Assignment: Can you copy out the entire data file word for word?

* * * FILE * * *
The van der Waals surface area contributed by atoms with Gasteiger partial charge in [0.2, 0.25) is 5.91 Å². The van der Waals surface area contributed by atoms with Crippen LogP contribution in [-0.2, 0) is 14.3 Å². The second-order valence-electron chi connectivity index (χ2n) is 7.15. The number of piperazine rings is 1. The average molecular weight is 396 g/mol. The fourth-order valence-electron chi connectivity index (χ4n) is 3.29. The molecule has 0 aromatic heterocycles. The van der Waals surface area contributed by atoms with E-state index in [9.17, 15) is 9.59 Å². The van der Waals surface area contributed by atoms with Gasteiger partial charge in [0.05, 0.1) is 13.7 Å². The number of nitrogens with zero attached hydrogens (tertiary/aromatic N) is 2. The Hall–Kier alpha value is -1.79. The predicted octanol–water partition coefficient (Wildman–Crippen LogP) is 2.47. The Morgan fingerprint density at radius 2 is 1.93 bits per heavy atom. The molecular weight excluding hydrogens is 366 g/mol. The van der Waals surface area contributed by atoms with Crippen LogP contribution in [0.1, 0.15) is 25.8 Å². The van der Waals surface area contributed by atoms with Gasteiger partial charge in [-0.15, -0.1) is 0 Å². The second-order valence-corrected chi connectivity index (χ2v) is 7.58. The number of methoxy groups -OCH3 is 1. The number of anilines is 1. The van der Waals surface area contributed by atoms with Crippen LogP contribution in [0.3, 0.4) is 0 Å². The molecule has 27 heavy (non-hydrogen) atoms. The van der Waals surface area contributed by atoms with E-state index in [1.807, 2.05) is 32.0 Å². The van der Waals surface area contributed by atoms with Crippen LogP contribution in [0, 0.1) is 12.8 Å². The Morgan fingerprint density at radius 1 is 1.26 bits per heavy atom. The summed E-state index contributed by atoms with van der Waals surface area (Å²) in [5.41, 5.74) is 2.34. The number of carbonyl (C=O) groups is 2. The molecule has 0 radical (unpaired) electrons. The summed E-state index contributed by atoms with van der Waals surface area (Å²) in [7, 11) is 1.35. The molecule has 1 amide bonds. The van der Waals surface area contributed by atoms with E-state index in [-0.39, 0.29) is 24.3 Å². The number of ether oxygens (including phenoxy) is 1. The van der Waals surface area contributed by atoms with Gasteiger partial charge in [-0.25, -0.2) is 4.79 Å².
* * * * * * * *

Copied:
The van der Waals surface area contributed by atoms with Gasteiger partial charge in [0.2, 0.25) is 5.91 Å². The van der Waals surface area contributed by atoms with Crippen LogP contribution in [-0.2, 0) is 14.3 Å². The second-order valence-electron chi connectivity index (χ2n) is 7.15. The number of piperazine rings is 1. The average molecular weight is 396 g/mol. The fourth-order valence-electron chi connectivity index (χ4n) is 3.29. The molecule has 0 aromatic heterocycles. The van der Waals surface area contributed by atoms with E-state index in [9.17, 15) is 9.59 Å². The van der Waals surface area contributed by atoms with Gasteiger partial charge in [0.05, 0.1) is 13.7 Å². The number of nitrogens with zero attached hydrogens (tertiary/aromatic N) is 2. The Hall–Kier alpha value is -1.79. The predicted octanol–water partition coefficient (Wildman–Crippen LogP) is 2.47. The Morgan fingerprint density at radius 2 is 1.93 bits per heavy atom. The molecular weight excluding hydrogens is 366 g/mol. The van der Waals surface area contributed by atoms with Crippen LogP contribution in [0.1, 0.15) is 25.8 Å². The van der Waals surface area contributed by atoms with Gasteiger partial charge in [-0.15, -0.1) is 0 Å². The second-order valence-corrected chi connectivity index (χ2v) is 7.58. The number of methoxy groups -OCH3 is 1. The number of anilines is 1. The van der Waals surface area contributed by atoms with Crippen LogP contribution in [0.3, 0.4) is 0 Å². The molecule has 27 heavy (non-hydrogen) atoms. The van der Waals surface area contributed by atoms with E-state index in [1.807, 2.05) is 32.0 Å². The van der Waals surface area contributed by atoms with Crippen LogP contribution in [0, 0.1) is 12.8 Å². The Morgan fingerprint density at radius 1 is 1.26 bits per heavy atom. The summed E-state index contributed by atoms with van der Waals surface area (Å²) in [5.41, 5.74) is 2.34. The number of carbonyl (C=O) groups is 2. The molecule has 0 radical (unpaired) electrons. The summed E-state index contributed by atoms with van der Waals surface area (Å²) in [7, 11) is 1.35. The molecule has 1 amide bonds. The van der Waals surface area contributed by atoms with E-state index in [-0.39, 0.29) is 24.3 Å². The number of ether oxygens (including phenoxy) is 1. The van der Waals surface area contributed by atoms with Gasteiger partial charge in [-0.25, -0.2) is 4.79 Å².